He continued the story, saying that his maternal grandmother had been killed by an Arab, that his father sought out the same Arab and avenged the killing. At that point the people listening around the table were too engrossed in the story to make any mother in-law jokes.

    All’s fair in love and freedom fighting.

  7. richardmillett

    “On another occasion, Yosef was called to clear the impressive library of a bankrupted lawyer, whose name he wasn’t told. An inspection of the books revealed that many had been purchased from Halper’s. The lawyer visited the store shortly afterwards, seeing his former collection on Yosef’s shelves. But neither uttered a word about it.”

    Nice anecdote but how did Yosef find out about this?

  8. “Nice anecdote but how did Yosef find out about this?”

    A legal firm, with expertise in pillaging, called me. Once I discovered the books he purchased from me, I went outside to check the name on the mailbox.

  9. Rita Usdin Bayrasli

    I am one of those fortunate Jews who has been looked after by a loving family. My trip to Israel was one of the most meaningful gifts given to me by my brother. It was the answer to a long time dream. My visit to Halper’s was made with his family (mother, father, sisters, brothers-in-law and children of same.) How fortunate can you get. Seeing Jamie again was a joy in itself but, being in his shop was extraordinary. I bought a book of love poems for a couple in our families (the Usdins) group. I wish I had got lost in the stacks when it was time to go as I would be there still.

  10. Extraordinary character. Unbelievable wit. Super intellect. One-of-a-kind original. Loving brother. That’s how I would describe Yosef (James).

    And Halper’s Books? Beyond words…

  11. A good host, too . . . and his missus ain’t half a good cook!

  12. mitch slater

    I can vouch for james (yosefs) love of books – i was the guy who had to go to all the bookstores with him growing up….
    I actually envy yosefs career choice – less stress – more independence – surrounded by a great wealth of history – rather than my choice of financial wall street ruins…

  13. It is great having an objective viewpoint from my little sister. Thanks El!

  14. In addition to the fantastic selection of books, my favorite aspect of Halpers is the wide selection of Skoal and Chewing Tobacco. I am sad to be leaving Israel in a few months, we will miss you Halper!

  15. I will miss you too, homeboy.

    I just ordered a spitoon for the store, but who will use it if you leave?

  16. Hello Jersey Boy! You better be warming up the headlights on that Spittoon; I will be needing it come the first of February. We are looking forward to seeing you and Eran! Tell Eran to keep his “little grey cells” working!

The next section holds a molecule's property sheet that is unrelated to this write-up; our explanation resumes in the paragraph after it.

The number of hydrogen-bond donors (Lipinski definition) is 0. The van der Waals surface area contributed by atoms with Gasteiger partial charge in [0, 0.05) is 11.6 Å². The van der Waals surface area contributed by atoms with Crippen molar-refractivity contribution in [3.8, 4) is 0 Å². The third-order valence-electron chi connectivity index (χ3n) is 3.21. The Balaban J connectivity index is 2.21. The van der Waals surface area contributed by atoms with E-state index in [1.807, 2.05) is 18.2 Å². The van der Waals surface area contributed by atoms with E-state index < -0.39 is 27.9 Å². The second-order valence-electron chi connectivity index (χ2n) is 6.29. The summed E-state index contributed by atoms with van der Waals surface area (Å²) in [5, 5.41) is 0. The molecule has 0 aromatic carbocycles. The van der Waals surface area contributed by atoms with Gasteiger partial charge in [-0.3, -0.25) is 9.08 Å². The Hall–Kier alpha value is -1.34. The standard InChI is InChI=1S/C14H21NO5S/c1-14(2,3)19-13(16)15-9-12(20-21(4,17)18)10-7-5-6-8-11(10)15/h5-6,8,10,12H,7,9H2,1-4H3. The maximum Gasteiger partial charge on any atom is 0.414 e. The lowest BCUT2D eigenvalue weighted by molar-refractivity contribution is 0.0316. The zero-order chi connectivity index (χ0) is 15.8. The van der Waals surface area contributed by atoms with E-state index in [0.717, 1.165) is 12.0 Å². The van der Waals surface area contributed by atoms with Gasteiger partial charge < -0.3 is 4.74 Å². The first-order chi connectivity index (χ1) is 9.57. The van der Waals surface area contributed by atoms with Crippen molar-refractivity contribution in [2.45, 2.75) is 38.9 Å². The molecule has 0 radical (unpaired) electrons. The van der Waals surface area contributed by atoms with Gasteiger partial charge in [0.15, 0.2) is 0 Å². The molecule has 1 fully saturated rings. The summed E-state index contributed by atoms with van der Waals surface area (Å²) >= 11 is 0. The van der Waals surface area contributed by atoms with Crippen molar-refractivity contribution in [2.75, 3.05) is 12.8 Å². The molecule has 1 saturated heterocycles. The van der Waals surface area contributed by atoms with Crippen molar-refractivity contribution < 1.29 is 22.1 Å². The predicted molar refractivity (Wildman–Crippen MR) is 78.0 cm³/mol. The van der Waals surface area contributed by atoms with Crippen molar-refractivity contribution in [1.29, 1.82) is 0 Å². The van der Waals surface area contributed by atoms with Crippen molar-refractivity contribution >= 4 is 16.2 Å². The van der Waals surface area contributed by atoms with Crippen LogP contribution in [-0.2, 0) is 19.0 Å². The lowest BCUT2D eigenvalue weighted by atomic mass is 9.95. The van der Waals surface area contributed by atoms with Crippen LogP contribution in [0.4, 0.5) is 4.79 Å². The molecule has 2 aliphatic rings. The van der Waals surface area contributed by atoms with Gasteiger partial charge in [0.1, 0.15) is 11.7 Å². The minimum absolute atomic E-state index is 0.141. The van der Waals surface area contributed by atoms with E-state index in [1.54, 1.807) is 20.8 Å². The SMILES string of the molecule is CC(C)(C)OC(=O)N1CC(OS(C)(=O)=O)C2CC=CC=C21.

17. Was in Halper’s the other day, when Yosef related an interesting, if disturbing, development regarding Einstein’s letter refusing Lechi’s request for financial support, which had been in his possession. I wrote in my above post:

    “Yosef regrets the sale of this “extremely significant letter”, to Sotheby’s, because it was “lost in the middle of a rare book auction”.”

    Well now Yosef “regrets” it even more, having recently discovered that the letter was bought by the Deir Yassin Remembered organisation, and is being used to bash Israel:

    http://www.deiryassin.org/einstein.html

    What probably makes Yosef equally sick is that the organisation paid over $10,000 for it!

    Talking of Yosef, tomorrow sees the gala opening of Beginnings, an exhibit of the wonderful pastoral paintings of his artist wife, Rivka. It is at 8pm, in the Sharett Hall, Petach Tikva Municipality, Chaim Ozer Street, Petach Tikva. I will be there, and Yosef cordially invites all readers of melchett mike. The exhibition runs until April 5, 2010 (information 054 545 1984).

  18. Philip Witriol

    This former secondhand bookseller, albeit at the bottom of the ladder (namely a market stall), enjoyed this review. See here for some terms used by another witty reviewer of secondhand bookshops:
    http://www.inprint.co.uk/thebookguide/drif-isms.htm

  19. May it be noted for eternal posterity in the hallowed annals of the Melchett Mike blog (and that of Halper’s Bookstore), that Joel Coen, of the Coen Brothers, was spotted browsing the “books on cinema” section of Halper’s Bookstore from on or about 11:15 to 11:30 on March 15 2011. (Didn’t buy nuthin though). He DID take a business card and asked Halper where he is from and how long he’d been in Israel. Halper jokingly initiated the conversation with the pick-up line the likes of, “Jeez, by coming here you saved me a trip to the Tel Aviv University to hear you speak, thanks for visiting my store.”

  20. Wow! First, melchett mike. Now, Joel Coen . . . where is there left for Halper’s to go?!

    I trust you asked him whether he is Shomer Shabbos . . .

  21. Re: “Shomer shabbos”:
    As part of my very brief exchange with Joel Coen, I blabbed on about my wife being a Cohen, of the Persian Cohen tribe…to which he replied that he wasn’t actually a Cohen (this may be a world-wide scoop here, Mike)…To which I replied, “Ah, a Coen without the essential “H”…. He politley chuckled, wished me well, took the business card I jabbed into his hand, then scaddaddled the hell out of there.

  22. You’ll probably be played by James Gandolfini in their next movie, Yosef . . .

    The Big Halper?! 😉

    The question is . . . who will play “Smiley” and Israela?!

  23. Talking of the Coen brothers next movie. Ample opportunity to fit 2nd hand book shops into this:

    http://www.guardian.co.uk/film/2011/jun/28/coen-brothers-folk-scene-dave-van-ronk

  24. i just went to halpers some days ago and was amazed! that is what a book store should be like! as i started writing a blogpost myself about it, i discovered this one, great post and so true.
    here my post
    http://wrappedtroubles.blogspot.com/2011/09/islands-in-time.html